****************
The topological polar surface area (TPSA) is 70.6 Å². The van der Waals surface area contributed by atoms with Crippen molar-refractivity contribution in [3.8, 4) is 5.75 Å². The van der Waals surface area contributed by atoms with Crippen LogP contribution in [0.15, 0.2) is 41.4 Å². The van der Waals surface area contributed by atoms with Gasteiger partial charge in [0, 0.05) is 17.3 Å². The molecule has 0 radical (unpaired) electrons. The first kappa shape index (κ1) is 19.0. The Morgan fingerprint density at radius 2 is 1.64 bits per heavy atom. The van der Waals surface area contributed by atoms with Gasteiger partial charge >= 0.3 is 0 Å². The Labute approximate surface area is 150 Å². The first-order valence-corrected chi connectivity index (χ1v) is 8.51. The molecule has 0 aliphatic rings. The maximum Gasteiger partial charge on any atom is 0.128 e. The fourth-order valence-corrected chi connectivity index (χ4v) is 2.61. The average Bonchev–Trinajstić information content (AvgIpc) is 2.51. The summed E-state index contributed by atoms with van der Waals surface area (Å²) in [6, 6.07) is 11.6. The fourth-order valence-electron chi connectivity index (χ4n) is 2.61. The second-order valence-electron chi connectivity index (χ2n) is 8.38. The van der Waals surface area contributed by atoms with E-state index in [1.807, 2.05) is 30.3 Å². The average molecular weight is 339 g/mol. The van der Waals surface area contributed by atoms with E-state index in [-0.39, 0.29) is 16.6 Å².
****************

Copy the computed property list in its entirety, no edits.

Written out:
The topological polar surface area (TPSA) is 70.6 Å². The van der Waals surface area contributed by atoms with Crippen molar-refractivity contribution in [3.8, 4) is 5.75 Å². The van der Waals surface area contributed by atoms with Crippen LogP contribution in [0.15, 0.2) is 41.4 Å². The van der Waals surface area contributed by atoms with Gasteiger partial charge in [0, 0.05) is 17.3 Å². The molecule has 0 radical (unpaired) electrons. The first kappa shape index (κ1) is 19.0. The Morgan fingerprint density at radius 2 is 1.64 bits per heavy atom. The van der Waals surface area contributed by atoms with Gasteiger partial charge >= 0.3 is 0 Å². The Labute approximate surface area is 150 Å². The first-order valence-corrected chi connectivity index (χ1v) is 8.51. The molecule has 0 aliphatic rings. The maximum Gasteiger partial charge on any atom is 0.128 e. The fourth-order valence-corrected chi connectivity index (χ4v) is 2.61. The average Bonchev–Trinajstić information content (AvgIpc) is 2.51. The summed E-state index contributed by atoms with van der Waals surface area (Å²) in [6, 6.07) is 11.6. The fourth-order valence-electron chi connectivity index (χ4n) is 2.61. The second-order valence-electron chi connectivity index (χ2n) is 8.38. The van der Waals surface area contributed by atoms with E-state index in [1.807, 2.05) is 30.3 Å². The average molecular weight is 339 g/mol. The van der Waals surface area contributed by atoms with E-state index in [-0.39, 0.29) is 16.6 Å².